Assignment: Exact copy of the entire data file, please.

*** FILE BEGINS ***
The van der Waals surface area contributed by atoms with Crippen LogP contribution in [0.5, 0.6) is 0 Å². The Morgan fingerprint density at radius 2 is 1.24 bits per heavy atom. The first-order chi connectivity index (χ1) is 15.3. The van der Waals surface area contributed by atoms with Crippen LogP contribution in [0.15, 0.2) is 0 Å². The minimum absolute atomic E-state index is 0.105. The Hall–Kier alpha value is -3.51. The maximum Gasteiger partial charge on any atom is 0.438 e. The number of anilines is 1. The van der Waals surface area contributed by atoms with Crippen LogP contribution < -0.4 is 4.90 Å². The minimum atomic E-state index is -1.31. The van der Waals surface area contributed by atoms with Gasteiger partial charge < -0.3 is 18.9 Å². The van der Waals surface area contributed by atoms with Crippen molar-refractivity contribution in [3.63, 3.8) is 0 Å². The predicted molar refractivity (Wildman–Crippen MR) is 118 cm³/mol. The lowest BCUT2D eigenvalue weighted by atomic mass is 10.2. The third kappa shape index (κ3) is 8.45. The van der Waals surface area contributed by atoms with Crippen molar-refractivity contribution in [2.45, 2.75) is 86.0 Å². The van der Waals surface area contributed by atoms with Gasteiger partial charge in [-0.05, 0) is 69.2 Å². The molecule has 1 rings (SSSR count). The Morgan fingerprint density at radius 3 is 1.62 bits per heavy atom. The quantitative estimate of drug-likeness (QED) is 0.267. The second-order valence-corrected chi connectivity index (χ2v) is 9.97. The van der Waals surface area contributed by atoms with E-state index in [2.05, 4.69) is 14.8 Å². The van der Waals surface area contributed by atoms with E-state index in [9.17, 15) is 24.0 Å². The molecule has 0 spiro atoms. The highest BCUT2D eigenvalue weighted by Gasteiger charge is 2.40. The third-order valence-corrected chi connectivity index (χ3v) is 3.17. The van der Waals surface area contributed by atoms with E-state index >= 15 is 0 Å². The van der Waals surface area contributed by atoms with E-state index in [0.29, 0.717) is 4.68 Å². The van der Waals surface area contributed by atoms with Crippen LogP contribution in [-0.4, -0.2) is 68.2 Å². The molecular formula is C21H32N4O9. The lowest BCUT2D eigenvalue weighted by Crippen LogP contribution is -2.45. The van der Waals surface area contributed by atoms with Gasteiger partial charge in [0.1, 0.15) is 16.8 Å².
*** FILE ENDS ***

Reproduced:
The van der Waals surface area contributed by atoms with Crippen LogP contribution in [0.5, 0.6) is 0 Å². The Morgan fingerprint density at radius 2 is 1.24 bits per heavy atom. The first-order chi connectivity index (χ1) is 15.3. The van der Waals surface area contributed by atoms with Crippen LogP contribution in [0.15, 0.2) is 0 Å². The minimum absolute atomic E-state index is 0.105. The Hall–Kier alpha value is -3.51. The maximum Gasteiger partial charge on any atom is 0.438 e. The number of anilines is 1. The van der Waals surface area contributed by atoms with Crippen LogP contribution < -0.4 is 4.90 Å². The minimum atomic E-state index is -1.31. The van der Waals surface area contributed by atoms with Gasteiger partial charge < -0.3 is 18.9 Å². The van der Waals surface area contributed by atoms with Crippen molar-refractivity contribution in [3.63, 3.8) is 0 Å². The predicted molar refractivity (Wildman–Crippen MR) is 118 cm³/mol. The lowest BCUT2D eigenvalue weighted by atomic mass is 10.2. The third kappa shape index (κ3) is 8.45. The van der Waals surface area contributed by atoms with Crippen molar-refractivity contribution in [2.45, 2.75) is 86.0 Å². The van der Waals surface area contributed by atoms with Gasteiger partial charge in [-0.05, 0) is 69.2 Å². The molecule has 1 rings (SSSR count). The Morgan fingerprint density at radius 3 is 1.62 bits per heavy atom. The quantitative estimate of drug-likeness (QED) is 0.267. The second-order valence-corrected chi connectivity index (χ2v) is 9.97. The van der Waals surface area contributed by atoms with E-state index in [2.05, 4.69) is 14.8 Å². The van der Waals surface area contributed by atoms with E-state index in [9.17, 15) is 24.0 Å². The molecule has 0 spiro atoms. The highest BCUT2D eigenvalue weighted by Gasteiger charge is 2.40. The third-order valence-corrected chi connectivity index (χ3v) is 3.17. The van der Waals surface area contributed by atoms with E-state index >= 15 is 0 Å². The van der Waals surface area contributed by atoms with E-state index in [0.29, 0.717) is 4.68 Å². The van der Waals surface area contributed by atoms with Crippen LogP contribution in [-0.4, -0.2) is 68.2 Å². The molecular formula is C21H32N4O9. The lowest BCUT2D eigenvalue weighted by Crippen LogP contribution is -2.45. The van der Waals surface area contributed by atoms with Gasteiger partial charge in [0.1, 0.15) is 16.8 Å².